For Seth Papac, “jewelry, in its concentrated and intimate scale, has the unique capability to retain history, hold a memory, convey a message, and transform a wearer.” This philosophy on the artistic merit of the studio jewelry movement pairs perfectly with the Museum’s extended exhibition, The Christopher and Alida Latham Display. Seth Papac took some time to speak with Tacoma Art Museum and provide insights into their artistic process.
Who are some fellow jewelry artists or artists in general who have inspired you throughout your career?
I am extremely fortunate to have had some incredible educators and mentors throughout my career whose artistic and teaching practices continue to inspire me. I was lucky to study with Maria Phillips and Lori Talcott, Seattle-based jewelry artists and educators, during my undergraduate education at The University of Washington, and Iris Eichenberg, the Head of Metalsmithing at Cranbrook Academy of Art, where I attended graduate school. These artists, educators, and friends have profoundly impacted my professional and artistic trajectory.
How did you get into jewelry making as opposed to another creative outlet like painting or sculpture?
I entered college as a pre-architecture major, but quickly realized that I wanted to actually build things with my hands. The University of Washington had a Jewelry and Metalsmithing Department headed by the incomparable Mary Lee Hu. When I was introduced to her work and the field of jewelry and metalsmithing during a survey course at the UW, I knew immediately I should pursue the jewelry arts.
What message, if any, do you hope to convey through your work?
It varies depending on the body of work. In general, it is important for me to capitalize on the agency of jewelry to affect our presence and movement in and through life.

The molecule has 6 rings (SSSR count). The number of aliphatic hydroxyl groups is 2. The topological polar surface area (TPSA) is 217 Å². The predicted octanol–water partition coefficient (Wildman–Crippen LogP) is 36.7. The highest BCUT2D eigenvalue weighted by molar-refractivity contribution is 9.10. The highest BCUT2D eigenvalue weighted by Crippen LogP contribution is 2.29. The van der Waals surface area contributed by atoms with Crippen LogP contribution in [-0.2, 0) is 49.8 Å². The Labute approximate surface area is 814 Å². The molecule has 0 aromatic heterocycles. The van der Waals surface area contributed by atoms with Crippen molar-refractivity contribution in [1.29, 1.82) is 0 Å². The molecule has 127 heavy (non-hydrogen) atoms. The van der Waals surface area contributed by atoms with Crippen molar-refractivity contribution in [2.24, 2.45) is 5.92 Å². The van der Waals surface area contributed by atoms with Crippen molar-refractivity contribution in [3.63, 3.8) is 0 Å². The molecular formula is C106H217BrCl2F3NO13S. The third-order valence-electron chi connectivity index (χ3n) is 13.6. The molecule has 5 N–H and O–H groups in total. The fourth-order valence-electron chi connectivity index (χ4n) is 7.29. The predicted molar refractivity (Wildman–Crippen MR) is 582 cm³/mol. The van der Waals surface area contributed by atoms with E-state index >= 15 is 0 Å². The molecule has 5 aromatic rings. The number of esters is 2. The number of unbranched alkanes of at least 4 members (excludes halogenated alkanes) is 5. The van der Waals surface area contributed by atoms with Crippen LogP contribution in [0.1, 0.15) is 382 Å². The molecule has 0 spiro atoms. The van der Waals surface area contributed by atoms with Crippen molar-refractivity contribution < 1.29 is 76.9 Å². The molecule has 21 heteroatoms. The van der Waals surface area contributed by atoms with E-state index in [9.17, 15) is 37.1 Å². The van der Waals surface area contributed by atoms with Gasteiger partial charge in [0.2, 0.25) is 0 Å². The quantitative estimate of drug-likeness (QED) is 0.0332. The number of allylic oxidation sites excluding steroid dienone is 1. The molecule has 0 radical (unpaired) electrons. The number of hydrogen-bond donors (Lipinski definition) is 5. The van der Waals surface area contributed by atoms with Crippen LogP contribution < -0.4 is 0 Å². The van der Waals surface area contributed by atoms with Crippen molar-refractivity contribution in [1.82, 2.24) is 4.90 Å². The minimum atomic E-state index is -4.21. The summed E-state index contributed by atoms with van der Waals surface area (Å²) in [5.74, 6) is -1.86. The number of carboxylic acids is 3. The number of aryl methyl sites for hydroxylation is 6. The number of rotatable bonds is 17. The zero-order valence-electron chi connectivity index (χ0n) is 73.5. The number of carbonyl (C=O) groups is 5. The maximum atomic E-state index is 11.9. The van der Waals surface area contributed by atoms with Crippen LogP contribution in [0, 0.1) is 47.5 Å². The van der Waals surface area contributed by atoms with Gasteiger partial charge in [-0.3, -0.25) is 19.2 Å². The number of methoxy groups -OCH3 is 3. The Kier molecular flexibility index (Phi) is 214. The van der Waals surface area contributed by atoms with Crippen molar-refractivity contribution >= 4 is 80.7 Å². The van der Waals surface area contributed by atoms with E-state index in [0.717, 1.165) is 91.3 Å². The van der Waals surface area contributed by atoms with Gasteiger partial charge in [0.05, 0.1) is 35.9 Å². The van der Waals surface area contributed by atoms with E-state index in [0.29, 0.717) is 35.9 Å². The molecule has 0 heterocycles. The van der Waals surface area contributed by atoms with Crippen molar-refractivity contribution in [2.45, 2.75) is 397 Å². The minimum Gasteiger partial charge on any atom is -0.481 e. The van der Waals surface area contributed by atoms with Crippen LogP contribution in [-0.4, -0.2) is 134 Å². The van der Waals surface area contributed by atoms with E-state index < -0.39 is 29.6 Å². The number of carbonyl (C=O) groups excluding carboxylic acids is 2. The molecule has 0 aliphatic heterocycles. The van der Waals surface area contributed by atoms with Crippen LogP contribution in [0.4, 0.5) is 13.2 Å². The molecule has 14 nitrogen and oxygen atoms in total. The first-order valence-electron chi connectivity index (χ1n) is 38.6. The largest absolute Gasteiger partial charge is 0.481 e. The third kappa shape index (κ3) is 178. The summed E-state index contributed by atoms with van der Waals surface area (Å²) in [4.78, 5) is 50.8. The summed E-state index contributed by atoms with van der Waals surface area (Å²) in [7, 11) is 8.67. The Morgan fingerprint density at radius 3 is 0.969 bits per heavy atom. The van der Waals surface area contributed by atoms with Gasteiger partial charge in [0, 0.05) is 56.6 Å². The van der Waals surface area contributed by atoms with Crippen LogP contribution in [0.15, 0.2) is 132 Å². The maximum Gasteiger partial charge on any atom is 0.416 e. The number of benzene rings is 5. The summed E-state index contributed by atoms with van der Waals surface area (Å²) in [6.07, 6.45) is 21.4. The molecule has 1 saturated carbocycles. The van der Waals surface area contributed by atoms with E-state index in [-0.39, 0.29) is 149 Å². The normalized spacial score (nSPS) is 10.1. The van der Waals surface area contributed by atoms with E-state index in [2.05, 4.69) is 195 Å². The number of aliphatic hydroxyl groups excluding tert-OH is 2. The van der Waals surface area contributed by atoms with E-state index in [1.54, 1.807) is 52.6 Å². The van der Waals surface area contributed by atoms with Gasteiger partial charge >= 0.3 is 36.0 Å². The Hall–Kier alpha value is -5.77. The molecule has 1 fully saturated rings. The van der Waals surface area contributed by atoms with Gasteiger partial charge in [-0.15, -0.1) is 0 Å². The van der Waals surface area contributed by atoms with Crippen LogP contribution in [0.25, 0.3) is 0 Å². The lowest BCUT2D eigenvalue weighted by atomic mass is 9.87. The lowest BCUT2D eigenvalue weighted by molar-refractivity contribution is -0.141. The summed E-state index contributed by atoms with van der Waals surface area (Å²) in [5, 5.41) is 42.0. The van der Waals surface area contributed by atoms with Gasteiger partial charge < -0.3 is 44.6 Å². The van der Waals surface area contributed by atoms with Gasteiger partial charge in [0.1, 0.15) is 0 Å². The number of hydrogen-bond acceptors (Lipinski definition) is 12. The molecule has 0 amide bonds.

In what ways do you share your passion and engage with the community and fellow artists?
I view my artistic and teaching practices as a means to support, nurture, and challenge the various fields of jewelry and body-related objects. Outside of my studio and the classroom, I am an active member of the Society of North American Goldsmiths and serve on their Conference Programming Committee.
What does your creative process look like? How do you get started on a new piece? How do you know when it’s “finished?”
It varies depending on the body of work I am engaged with. Currently, my process engages 3D computer design and 3D printing, along with various traditional jewelry processes. I work on several pieces at one time, allowing them to develop over time and in conversation with each other. A piece is finished when I feel every aspect is essential, nothing is unnecessary.
In what ways do you try to challenge yourself when making new pieces?
I believe it is crucial to be consistently reflective, and this practice consistently generates challenges for me as an artist and educator.
What does generosity mean to you as an artist? How do you emulate this?
My experience of being mentored by several incredible people introduced the profound impact and importance of generosity. I work every day to pass this on to my students and through nurturing relationships with fellow artists, colleagues, and friends.
Is there a piece you think is most representative of who you are as an artist and the themes/stories you try to convey?
My work always reflects and mirrors my experience and life in that moment.
How much do you think about the person who might end up wearing your work when you’re creating something?
It is very important that jewelry, and the conceptualization and creation of jewelry, be in dialogue with the body. The intent of the work dictates whose/what type of body the work is meant to engage with.
Are there special challenges to working in jewelry that others might not expect?
Designing work that must function on and with the body is extremely challenging. It is one of the reasons I am a jewelry artist.
Is there a work in TAM’s collection that you have a strong connection to and why (jewelry or otherwise)?
I have a very strong connection to any work made by Maria Phillips. She literally takes trash and makes it incredibly engaging.
What would you like to see TAM do with the jewelry collection in the future? In what ways can TAM highlight the influence of the jewelry-making movement on art in the Pacific Northwest as a whole?
The Pacific Northwest was one of the main breeding grounds for figurative, narrative jewelry, which American Art Jewelry has been largely defined by. I think it is incredibly important to record and share this history, as well as support and share the work of artists who originated from and continue to evolve from this tradition.
Source: Tacoma Art Museum